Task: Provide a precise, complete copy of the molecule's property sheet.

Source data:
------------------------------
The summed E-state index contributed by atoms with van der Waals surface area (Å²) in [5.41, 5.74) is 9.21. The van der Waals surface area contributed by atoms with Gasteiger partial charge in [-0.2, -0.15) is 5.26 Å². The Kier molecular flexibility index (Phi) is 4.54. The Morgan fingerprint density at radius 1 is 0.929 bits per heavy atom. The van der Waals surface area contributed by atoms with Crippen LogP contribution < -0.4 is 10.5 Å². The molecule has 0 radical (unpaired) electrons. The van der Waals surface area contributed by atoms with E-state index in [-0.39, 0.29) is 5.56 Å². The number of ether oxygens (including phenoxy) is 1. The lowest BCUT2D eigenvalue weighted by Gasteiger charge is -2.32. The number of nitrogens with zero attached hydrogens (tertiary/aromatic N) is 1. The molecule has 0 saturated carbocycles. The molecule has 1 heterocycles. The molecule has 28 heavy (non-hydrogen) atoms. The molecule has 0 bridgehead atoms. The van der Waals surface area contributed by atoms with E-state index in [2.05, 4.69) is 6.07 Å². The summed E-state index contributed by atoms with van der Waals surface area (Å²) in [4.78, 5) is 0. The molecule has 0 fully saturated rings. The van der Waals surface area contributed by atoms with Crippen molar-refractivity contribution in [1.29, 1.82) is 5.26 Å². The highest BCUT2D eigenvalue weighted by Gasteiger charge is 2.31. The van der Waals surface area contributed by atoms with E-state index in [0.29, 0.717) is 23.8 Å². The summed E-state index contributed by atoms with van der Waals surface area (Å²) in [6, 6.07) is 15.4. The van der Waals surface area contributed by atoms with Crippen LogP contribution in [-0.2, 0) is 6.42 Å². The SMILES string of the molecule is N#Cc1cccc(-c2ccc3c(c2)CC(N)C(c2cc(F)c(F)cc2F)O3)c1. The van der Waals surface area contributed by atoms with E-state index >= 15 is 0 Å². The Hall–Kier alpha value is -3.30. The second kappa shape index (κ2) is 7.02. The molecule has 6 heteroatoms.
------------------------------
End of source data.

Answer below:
The summed E-state index contributed by atoms with van der Waals surface area (Å²) in [5.41, 5.74) is 9.21. The van der Waals surface area contributed by atoms with Gasteiger partial charge in [-0.2, -0.15) is 5.26 Å². The Kier molecular flexibility index (Phi) is 4.54. The Morgan fingerprint density at radius 1 is 0.929 bits per heavy atom. The van der Waals surface area contributed by atoms with Crippen LogP contribution < -0.4 is 10.5 Å². The molecule has 0 radical (unpaired) electrons. The van der Waals surface area contributed by atoms with E-state index in [-0.39, 0.29) is 5.56 Å². The number of ether oxygens (including phenoxy) is 1. The lowest BCUT2D eigenvalue weighted by Gasteiger charge is -2.32. The number of nitrogens with zero attached hydrogens (tertiary/aromatic N) is 1. The molecule has 0 saturated carbocycles. The molecule has 1 heterocycles. The molecule has 28 heavy (non-hydrogen) atoms. The molecule has 0 bridgehead atoms. The van der Waals surface area contributed by atoms with E-state index in [2.05, 4.69) is 6.07 Å². The summed E-state index contributed by atoms with van der Waals surface area (Å²) in [4.78, 5) is 0. The molecule has 0 fully saturated rings. The van der Waals surface area contributed by atoms with Crippen molar-refractivity contribution in [1.29, 1.82) is 5.26 Å². The highest BCUT2D eigenvalue weighted by Gasteiger charge is 2.31. The van der Waals surface area contributed by atoms with E-state index in [0.29, 0.717) is 23.8 Å². The summed E-state index contributed by atoms with van der Waals surface area (Å²) in [6, 6.07) is 15.4. The van der Waals surface area contributed by atoms with Crippen LogP contribution in [-0.2, 0) is 6.42 Å². The SMILES string of the molecule is N#Cc1cccc(-c2ccc3c(c2)CC(N)C(c2cc(F)c(F)cc2F)O3)c1. The van der Waals surface area contributed by atoms with E-state index >= 15 is 0 Å². The Hall–Kier alpha value is -3.30. The second kappa shape index (κ2) is 7.02. The molecule has 6 heteroatoms.